|Дружба - это такое святое, сладостное, прочное и постоянное чувство, что его можно сохранить на всю жизнь, если не пытаться просить денег взаймы. - Марк Твен|
RFE/RL NEWSLINE Vol. 3, No. 150, Part I, 4 August 1999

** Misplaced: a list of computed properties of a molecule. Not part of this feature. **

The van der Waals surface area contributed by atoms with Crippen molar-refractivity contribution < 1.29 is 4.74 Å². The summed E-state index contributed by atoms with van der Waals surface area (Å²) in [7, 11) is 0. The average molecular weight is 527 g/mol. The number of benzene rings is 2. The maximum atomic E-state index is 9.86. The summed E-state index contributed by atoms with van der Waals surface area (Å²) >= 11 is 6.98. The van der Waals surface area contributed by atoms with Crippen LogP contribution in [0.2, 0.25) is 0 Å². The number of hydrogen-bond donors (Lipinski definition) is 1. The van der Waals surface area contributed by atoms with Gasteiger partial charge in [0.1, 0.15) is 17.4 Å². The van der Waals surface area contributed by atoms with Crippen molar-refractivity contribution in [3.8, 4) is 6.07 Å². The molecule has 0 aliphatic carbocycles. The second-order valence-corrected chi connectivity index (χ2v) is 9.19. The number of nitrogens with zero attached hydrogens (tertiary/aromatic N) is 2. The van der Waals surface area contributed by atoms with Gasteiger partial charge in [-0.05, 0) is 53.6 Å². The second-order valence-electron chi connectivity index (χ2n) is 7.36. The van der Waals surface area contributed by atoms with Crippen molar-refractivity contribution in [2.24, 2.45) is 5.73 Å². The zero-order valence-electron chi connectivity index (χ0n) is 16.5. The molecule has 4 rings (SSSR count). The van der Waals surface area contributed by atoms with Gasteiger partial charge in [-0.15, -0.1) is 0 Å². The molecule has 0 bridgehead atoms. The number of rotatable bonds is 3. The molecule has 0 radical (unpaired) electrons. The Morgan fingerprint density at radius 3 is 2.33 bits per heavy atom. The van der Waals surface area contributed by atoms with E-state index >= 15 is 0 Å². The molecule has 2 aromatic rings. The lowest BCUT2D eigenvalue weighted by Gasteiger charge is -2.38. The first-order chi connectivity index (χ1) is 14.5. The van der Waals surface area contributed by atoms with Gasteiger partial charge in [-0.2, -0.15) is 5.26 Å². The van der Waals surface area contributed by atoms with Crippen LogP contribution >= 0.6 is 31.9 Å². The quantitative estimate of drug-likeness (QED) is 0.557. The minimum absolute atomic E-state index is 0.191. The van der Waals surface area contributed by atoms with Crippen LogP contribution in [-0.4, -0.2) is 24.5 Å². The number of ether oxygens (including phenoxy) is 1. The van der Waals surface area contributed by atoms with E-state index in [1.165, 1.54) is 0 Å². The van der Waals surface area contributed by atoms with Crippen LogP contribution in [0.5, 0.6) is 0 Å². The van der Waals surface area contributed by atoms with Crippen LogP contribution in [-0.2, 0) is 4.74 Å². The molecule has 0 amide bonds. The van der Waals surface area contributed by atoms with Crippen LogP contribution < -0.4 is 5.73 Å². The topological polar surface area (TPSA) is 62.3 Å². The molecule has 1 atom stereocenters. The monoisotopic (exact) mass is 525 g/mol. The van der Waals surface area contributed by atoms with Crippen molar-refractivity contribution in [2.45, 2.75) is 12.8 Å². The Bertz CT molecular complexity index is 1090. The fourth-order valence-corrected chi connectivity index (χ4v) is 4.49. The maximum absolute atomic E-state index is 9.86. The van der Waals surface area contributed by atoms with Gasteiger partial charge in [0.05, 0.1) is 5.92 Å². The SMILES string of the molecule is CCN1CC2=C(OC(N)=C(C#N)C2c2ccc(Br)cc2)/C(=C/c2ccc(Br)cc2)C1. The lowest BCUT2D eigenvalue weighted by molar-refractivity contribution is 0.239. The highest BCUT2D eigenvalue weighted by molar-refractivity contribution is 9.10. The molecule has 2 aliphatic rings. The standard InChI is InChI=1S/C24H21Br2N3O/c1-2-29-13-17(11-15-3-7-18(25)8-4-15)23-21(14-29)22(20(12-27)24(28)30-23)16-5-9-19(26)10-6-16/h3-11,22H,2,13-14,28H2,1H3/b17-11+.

________________________________________________________ RFE/RL NEWSLINE Vol. 3, No. 150, Part I, 4 August 1999 A daily report of developments in Eastern and Southeastern Europe, Russia, the Caucasus and Central Asia prepared by the staff of Radio Free Europe/Radio Liberty. This is Part I, a compilation of news concerning Russia, Transcaucasia and Central Asia. Part II covers Central, Eastern, and Southeastern Europe and is distributed simultaneously as a second document. Back issues of RFE/RL NewsLine and the OMRI Daily Digest are online at RFE/RL's Web site: http://www.rferl.org/newsline xxxxxxxxxxxxxxxxxxxxxxxxxxxxxxxxxxxxxxxxxxxxxxxxxxxxxxxx Headlines, Part I * MOSCOW MAYOR, REGIONAL LEADERS PROCLAIM NEW ALLIANCE * AKSENENKO'S AUTHORITY WIDENED * TAJIK OPPOSITION ANNOUNCES COMPLETION OF DEMILITARIZATION End Note: DJUKANOVIC'S MOSCOW VISIT SEEN AS 'TURNING POINT' xxxxxxxxxxxxxxxxxxxxxxxxxxxxxxxxxxxxxxxxxxxxxxxxxxxxxxxx RUSSIA MOSCOW MAYOR, REGIONAL LEADERS PROCLAIM NEW ALLIANCE... Members of the Political Council of the so-called governors' bloc, All Russia, voted on 3 August in favor of an alliance with Moscow Mayor Yurii Luzhkov's Fatherland movement. All Russia coordinator Oleg Morozov told reporters that details of how the union will function still need to be worked out, but he said the basic principles on which the two groups can unite "have effectively been 90 percent agreed upon," Interfax reported. Despite Luzhkov's claims that the Kremlin is conspiring against him, Morozov ruled out the possibility of a confrontation between the Kremlin and the new alliance. All Russia's informal leader, Mintimer Shaimiev, who is also president of Tatarstan, met with Russian President Boris Yeltsin on 4 August, after which Shaimiev said that the president expressed an interest in the possible creation of a centrist coalition based on the new grouping, according to Interfax. JAC ...AS ISSUE OF LEADERSHIP REMAINS OPEN. A final decision on the consolidation of the two groups will be made at the All Russia's congress in Bashkortostan on 21 August, according to RFE/RL's Kazan bureau. On the potentially thorny issue of leadership, Shaimiev said that an understanding has been reached that all regional leaders will be equal in the alliance, according to Interfax. He added that "the main condition of our unification is equality and Fatherland has agreed to that." Analysts have suggested that the regional leaders will resist efforts by Luzhkov to impose his leadership on the group (see "RFE/RL Russian Federation Report," 28 July 1999). Meanwhile, Luzhkov has repeated his invitation to former Prime Minister Yevgenii Primakov to head the new alliance. Primakov previously praised the proposed merger of the two groups but has so far declined to clarify his future plans (see "RFE/RL Newsline," 14 July and 3 August 1999). JAC DISMISSED OFFICIAL CALLS KREMLIN DESTRUCTIVE FORCE... Sergei Zverev, whom President Yeltsin dismissed as deputy head of the presidential administration on 2 August, offered reporters the next day a wide-ranging critique of Kremlin policies. He said that the administration "has transformed itself into a body that is tearing society apart." When asked about the possibility of a state of emergency or postponed elections, Zverev said he "does not exclude any scenario. They are losing control of the situation." Zverev predicted that if the Kremlin decides to fight against the new alliance between Fatherland and All Russia, then Prime Minister Sergei Stepashin will likely resign because he will not agree to such a confrontation. Zverev, who once held an executive post at Gazprom, said that Gazprom is "begin attacked by media belonging to a certain political personage [presumably financier Boris Berezovskii] on the one hand and the presidential administration on the other." JAC ...SAYS YELTSIN APPEARS HEALTHY. On the subject of Yeltsin's health, Zverev said that he met with Yeltsin five or six times during his 15 weeks on the job and saw no signs of a deterioration in the president's health. JAC AKSENENKO'S AUTHORITY WIDENED. Prime Minister Stepashin signed a decree on 3 August that redistributes duties among his cabinet. First Deputy Prime Minister Nikolai Aksenenko will now oversee the Federal Energy Commission, Federal Property Fund, and the State Property Ministry, according to RIA-Novosti. The latter two entities were formally supervised by Prime Minister Stepashin and First Deputy Prime Minister Viktor Khristenko. Aksenenko will also assume some control over the Anti-Trust Ministry, while Khristenko will continue to monitor certain policy areas at the Property Ministry and Federal Energy Commission. In addition, he will oversee the Culture, Sports, and Tourism Ministries, instead of Deputy Prime Minister Valentina Matvienko, who now has oversight of the new Media Ministry. PlanEcon senior economist Ben Slay told "The Moscow Times" on 4 August that "it looks like Russia has an export version of the government, which includes [Finance Minister Mikhail] Zadornov...and a government [for domestic consumption] that has real powers." JAC INFLATION PICKS UP SPEED. Inflation in July reached 2.8 percent, compared with 1.9 percent in June, according to the Russian Statistics Agency on 4 August. According to the agency, inflation in the first seven months of 1999 was 28 percent, compared with 4.2 percent during the same period last year. Last month, the Economics Ministry forecast that inflation could reach 45 percent this year, rather than the 30 percent projected in the 1999 budget (see "RFE/RL Newsline," 30 July 1999). JAC TAX MINISTRY OVERSHOOTS REVENUE TARGET. The Tax Ministry collected 29.5 billion rubles ($1.2 billion) in cash in July according to preliminary figures, Interfax reported on 4 August citing the ministry's press service. This figure is 7.04 billion rubles or 31.4 percent higher than the target for that month. Last month's reports about the imminent resignation of Tax Minister Aleksandr Pochinok circulated by Russian media, such as "Segodnya," have so far proven incorrect (see "RFE/RL Newsline," 30 July 1999). JAC NO LONDON CLUB AGREEMENT EXPECTED SOON. Mikhail Zadornov, presidential envoy to international financial institutions, told Ekho Moskvy on 3 August that the London Club of creditors will not make a decision on Russian debt in the near future: "Negotiations will take weeks, maybe months," he said. Eric Fine, a debt strategist with Morgan Stanley, agreed, telling AFP on 2 August that the Stepashin "government doesn't necessarily have an incentive to reach a quick deal as its term expires soon. Moreover, official and private creditors may not want a settlement under this government." However, Finance Minister Kasyanov predicted on 4 August that a deal would be reached by Christmas "with implementation by the third quarter." It was not clear from reports which Christmas he meant. First Deputy Prime Minister Khristenko was even more optimistic, telling reporters on 3 August that Russia can expect an agreement in principle by 19 August, when the 2000 draft budget must be submitted to the cabinet, according to ITAR-TASS. JAC COMMUNISTS, KREMLIN SWAP THREATS. The Communist Party intends to ask prosecutors to check whether remarks made by Prime Minister Stepashin during a recent visit to the U.S. violated the law, ITAR-TASS reported on 3 August. Stepashin said that "Communism in Russia will never win, they will never come back. Nobody will allow it." The party believes that the remark indicates that federal authorities plan to meddle with the outcome of the upcoming parliamentary elections. The next day in an interview with "Komsomolskaya pravda," presidential administration head Aleksandr Voloshin said that the corpse of former Soviet leader Vladimir Lenin will be buried "by all means" but declined to specify when. Observers have suggested that Kremlin circulates rumors about burying Lenin from time to time to irritate the Communists, who invariably react angrily to such news. JAC HARVEST FORECAST REVISED UPWARD... The Agriculture Ministry has revised its forecast for this year's grain harvest, raising it from 58-60 million tons to 60-62 million tons, Reuters reported on 3 August. First Deputy Agriculture Minister said that Krasnodar, Stavropol and central regions are performing better than expected. A bout of hot dry weather and swarms of locusts from neighboring Kazakhstan had earlier caused crop forecasts to be downgraded. JAC ...AS FEWER SPIES, SOLDIERS TO HELP OUT IN FIELDS. Despite concerns about the country's crops, military and security organs will send fewer of their personnel to help harvest potatoes, cabbages, and other vegetables this year, "Moskovskii Komsomolets" reported. This year, 15,050 staff will be sent, compared with 15,500 last year. According to the newspaper, the cuts were made to the benefit of so- called elite units, such as the Foreign Intelligence Service. The Border Guards will also send 300 fewer troops. JAC RUSSIA, NATO SETTLE DETAILS OF KFOR OPERATION. General Leonid Ivashov, the head of the department for international cooperation at Russia's Defense Ministry, told Interfax on 3 August that Russian and NATO officials have settled the last remaining disputes over Russia's role in KFOR. The disputes included details about the precise boundaries of the Russians' areas of responsibility. A NATO spokesman told RFE/RL the next day that the agreement included merely technical and operational details and is of minor political significance. FS RUSSIA, UZBEKISTAN CONCERNED AT AFGHAN SITUATION. Russian Foreign Ministry spokesman Vladimir Rakhmanin told journalists in Moscow on 3 August that Russia "resolutely opposes" the escalation of fighting in northern Afghanistan, Russian agencies reported. Rakhmanin expressed concern at unconfirmed reports that volunteers from Pakistan and militant Arab supporters of Saudi terrorist leader Osama bin Laden are fighting on the side of the Taliban. In Tashkent, the Uzbek Foreign Ministry released on 3 August an appeal by the Uzbek government to both Afghan warring parties to end hostilities and come to the negotiating table as "no military solution to the Afghan problem is feasible," according to Interfax. The statement also called on the member states of the Six plus Two group, to which Pakistan belongs, to abide by their commitment not to provide military support to either of the warring Afghan sides. LF NEW CLASHES IN DAGESTAN. Four policemen were killed and two injured in clashes with guerrillas who attacked the Tsumadin border post on 3 August, Interfax and Caucasus Press reported. The previous day, Dagestan police had repulsed an attempt by guerrillas to seize Agvali, which is the largest town in Tsumadin Raion. Meeting later on 3 August, Dagestan's government and state assembly issued a statement describing the attacks as an attempt to overthrow the republic's leadership and claiming that the guerrillas were led by three citizens of Dagestan, including Nadir Khachilaev. A former leader of the Union of Muslims of Russia, Khachilaev has been in hiding in Chechnya since the fall of 1998 after local police issued a warrant for his arrest in connection with the May 1998 storming by his supporters of the government headquarters in Makhachkala (see "RFE/RL Newsline," 21 and 22 May 1998). In Moscow, Chechen official representative Mairbek Vachagaev denied that Chechen detachments were involved in the fighting. He added that Tsumadin Raion does not border on Chechnya. LF KARACHAEVO-CHERKESS PRESIDENTIAL CANDIDATE'S PROXIES ASSAULTED. Aleksandr Belanov, one of the campaign supporters of retired General Vladimir Semenov, was hospitalized in Cherkessk on 3 August with serious head injuries after being attacked by unknown assailants, ITAR-TASS reported. Two other Semenov supporters were attacked earlier the same day. LF TRANSCAUCASUS AND CENTRAL ASIA AZERBAIJANI FOREIGN MINISTRY PROTESTS IRAN'S SUPPORT FOR DJAVADOV. Iranian Ambassador Ali Rza Bikdeli was summoned to the Azerbaijani Foreign Ministry on 3 August to hear Minister Tofik Zulfugarov's formal complaint over the continued presence in Iran of former Interior Ministry special forces officer Mahir Djavadov, Turan reported. Djavadov fled Azerbaijan in March 1995 after a standoff between the Interior Ministry special forces and Azerbaijani army troops, in which his brother Rovshan was killed. He traveled to Iran late last year and has repeatedly announced his intention of taking power in Azerbaijan (see "RFE/RL Caucasus Report," Vol. 2, No. 12, 23 March 1999). Zulfugarov said that Tehran's failure to curtail Djavadov's "illegal activities" negatively affects relations between the two countries. Also on 3 August, Azerbaijani State Foreign Policy Adviser Vafa Guluzade said that Iran's failure to extradite Djavadov could lead to the postponement of the planned visit to Iran by Azerbaijani President Heidar Aliev (see "RFE/RL Newsline," 3 August 1999). LF AZERBAIJANI POLICE PREVENT PICKET OF U.S. EMBASSY. Police on 4 August thwarted an attempt by political parties aligned in the Coordinating Council for Karabakh to demonstrate outside the U.S. embassy in Baku to protest the U.S.'s alleged double standards in its policy toward Azerbaijan and Armenia, Turan reported. A similar attempt the previous day by members of the Liberty Party was also blocked by police. LF GEORGIAN MINISTER OF STATE IN MOSCOW. Vazha Lortkipanidze met in Moscow on 3 August with his Russian counterpart, Sergei Stepashin, First Deputy Premier Nikolai Aksenenko, Foreign Minister Igor Ivanov, Russian Security Council Secretary and Federal Security Service Director Vladimir Putin, and Moscow Mayor Yurii Luzhkov. The talks reportedly focused on issues that have increased tensions in bilateral relations, including the Abkhaz conflict and the future of the four Russian military bases in Georgia. Lortkipanidze told journalists on 4 August that he will meet that evening in Moscow with Abkhaz leader Vladislav Ardzinba, Caucasus Press reported. LF ADZHAR LEADER INCRIMINATED IN GEORGIAN MERCHANT FLEET SCANDAL. Georgian Prosecutor-General Djamlet Babilashvili told journalists in Tbilisi on 3 August that several leading officials from the Adjar Autonomous Republic are responsible for the near bankruptcy of the Georgian merchant fleet, Caucasus Press and Interfax reported. Babilashvili accused Batumi Mayor Aslan Smirba of misappropriating $120,000 belonging to the fleet, adding that a further $250,000 was illegally transferred from the fleet's London bank account to a fund controlled by Adjar Supreme Council chairman and Georgian presidential candidate Aslan Abashidze. Abashidze's Revival Union is the second largest faction within the Georgian parliament, and observers believe the five party alliance that he heads may pose a serious threat to the ruling Union of Citizens of Georgia in the October parliamentary elections. Smirba has denied the accusations against him. The Georgian merchant fleet owes some $100 million to foreign creditors. LF MORE REPRISALS AGAINST MEDIA IN KAZAKHSTAN. Court proceedings are under way in Almaty against the independent weekly "Nachnem s ponedelnika," RFE/RL correspondents in the former capital reported on 4 August. The newspaper's staff are accused of having published false statements critical of the Almaty City Court. On 3 August, the Committee to Protect Journalists wrote to Kazakhstan's President Nursultan Nazarbaev expressing concern at the harassment by Kazakhstan's National Security Committee of Bigeldy Gabdullin, who is editor-in-chief of the independent newspaper "XXI vek." LF MEDICAL PERSONNEL IN KAZAKHSTAN DEMAND BACK WAGES. Dozens of doctors and other medical personnel staged a demonstration in Almaty on 3 August to demand payment of overdue salaries, RFE/RL correspondents in the former capital reported. They also demanded the rescinding of a decision by local authorities to reduce the number of personnel employed in local hospitals and clinics. LF TAJIK OPPOSITION ANNOUNCES COMPLETION OF DEMILITARIZATION. United Tajik Opposition leader Said Abdullo Nuri told a session of the Tajik Commission for National Reconciliation on 3 August that the process of disarming opposition fighters and of their enrolment into the Tajik army or Interior Ministry forces has been completed, marking the transformation of the opposition from a military into a political force. A second senior UTO official, Khabib Sanginov, stressed that the disarmament process is irreversible, according to ITAR-TASS. Also on 3 August, the Commission for National Reconciliation issued an appeal to all armed bands not subordinate to the UTO to surrender their arms within three weeks. Under an agreement signed in June by Nuri and Tajik President Imomali Rakhmonov, the Tajik government is obliged to lift the 1993 ban on opposition parties and media within one week of the disbanding of the UTO's military units. Paolo Lembo, who is acting representative in Tajikistan of the UN secretary-general, termed the demilitarization of the opposition a further step toward democratization. He expressed the hope that the upcoming parliamentary elections will be free and fair. LF END NOTE DJUKANOVIC'S MOSCOW VISIT SEEN AS 'TURNING POINT' by Floriana Fossato Despite the lack of public comment from top Russian officials following their talks with Montenegrin President Milo Djukanovic in Moscow on 2 August, most Russian media are describing the visit as a "turning point" in the country's foreign policy. Djukanovic's official visit was the first time that a leader who has challenged Yugoslav President Slobodan Milosevic was warmly received at the top levels in Moscow. Ahead of the Moscow trip, Djukanovic had repeated earlier warnings that Montenegro might declare its independence unless Serbia--its larger partner in the Yugoslav Federation--introduces substantial reforms leading to democracy and a market economy. The Russian daily "Kommersant-Daily" wrote on 3 August that Djukanovic's visit showed that Russia "intends to forge links with democratic forces opposing Slobodan Milosevic." It added that "even more important, [the visit indicates that] Moscow intends to sever ties with the questionable friends it inherited from its [Soviet] past." Djukanovic's talks with Russian Prime Minister Sergei Stepashin, Foreign Minister Igor Ivanov, and Moscow Mayor Yurii Luzhkov focused on boosting political and economic ties between Russia and Montenegro. Russia's Foreign Ministry said in a statement that both sides agreed "on the need to solve problems in Yugoslavia through dialogue and the existing constitutional order." Luzhkov--a leading presidential candidate in Russia--was the only Russian politician to comment publicly on Djukanovic's visit. He spoke in support of Montenegro, saying that "we must not allow Milosevic's arbitrariness toward Montenegro. This is the most important thing. It could lead to a new worsening of the situation." At the same time, the Moscow major stressed that that he still considers NATO's bombing campaign against Yugoslavia "an act of aggression." Stepashin, in footage broadcast by Russian television networks, only repeated his view that humanitarian aid should be provided to all Yugoslavia, not just the province of Kosova and Montenegro. Western countries, including the U.S., say Serbia should be excluded from receiving such aid as long as Milosevic remains in power. "I think that the position of Russia and of its president has played an important role in putting an end to military operations," Stepashin commented. "This is something that everybody acknowledges and was confirmed also in Sarajevo [at the 29-30 July Balkans reconstruction summit]. Those who, as a result of the military operations, are now in a difficult situation, independently of the place where they live, need the support of international organizations and also of Russia." During the Balkan reconstruction summit, however, Stepashin did acknowledge that "the sufferings of the Yugoslav population were caused not only by the [NATO] bombings but chiefly by Milosevic's regime." Djukanovic, for his part, told "Kommersant-Daily" in an interview published on 3 August that "it is very important that Moscow recognized Milosevic's responsibility for Yugoslavia's tragedy. This shattered the illusions of many Yugoslavs whom Belgrade had convinced that Russia supported Milosevic and would defend him." During NATO's 11-week bombing campaign, Russia clearly supported Milosevic. Most analysts in Moscow say the new pragmatism in Moscow shows an understanding of changed circumstances. Andrei Piantkovskii, director of the Moscow Center for Strategic Studies, told RFE/RL that "this is not the first time Russia changed position on an issue. Simply, Russian officials have finally understood that support for Milosevic leads nowhere and it is time for a change." Sergei Rogov, director of the U.S. and Canada Studies Institute, told "The Moscow Times" that Russia now is "interested in participating in the Balkan settlement and not in being associated with anti-Western regimes." Russian news agencies reported that in the talks with Djukanovic, emphasis was given to the issue of reconstructing war-torn Yugoslavia. Russia has promised some $150 million from its budget to finance fuel and food supplies this year and to promote Russian companies' efforts to win contracts for reconstruction in Yugoslavia. Much of the country's energy infrastructure was built with Soviet and Russian assistance. Economy Minister Andrei Shapovalyants said recently that his ministry will be in charge of controlling the funds and that a special commission focusing on Russia's participation in the reconstruction of Yugoslavia will have only a "consultative character." "Kommersant-Daily" on 3 August reported that the work of the special commission--chaired by Stepashin--will likely be aimed at facilitating the participation of Russian companies in the rebuilding works. It also quoted controversial businessman Vladimir Potanin, appointed as Stepashin's deputy on the commission, as saying that in order to be able to join the group of Western donor countries, Russia "will have to convince the West that [by] rebuilding Yugoslavia, it does not aim at strengthening Milosevic." The author is an RFE/RL correspondent based in Moscow. xxxxxxxxxxxxxxxxxxxxxxxxxxxxxxxxxxxxxxxxxxxxxxxxxxxxxxxx Copyright (c) 1999 RFE/RL, Inc. All rights reserved. xxxxxxxxxxxxxxxxxxxxxxxxxxxxxxxxxxxxxxxxxxxxxxxxxxxxxxxx HOW TO SUBSCRIBE Send an email to firstname.lastname@example.org with the word subscribe as the subject of the message. HOW TO UNSUBSCRIBE Send an email to email@example.com with the word unsubscribe as the subject of the message. 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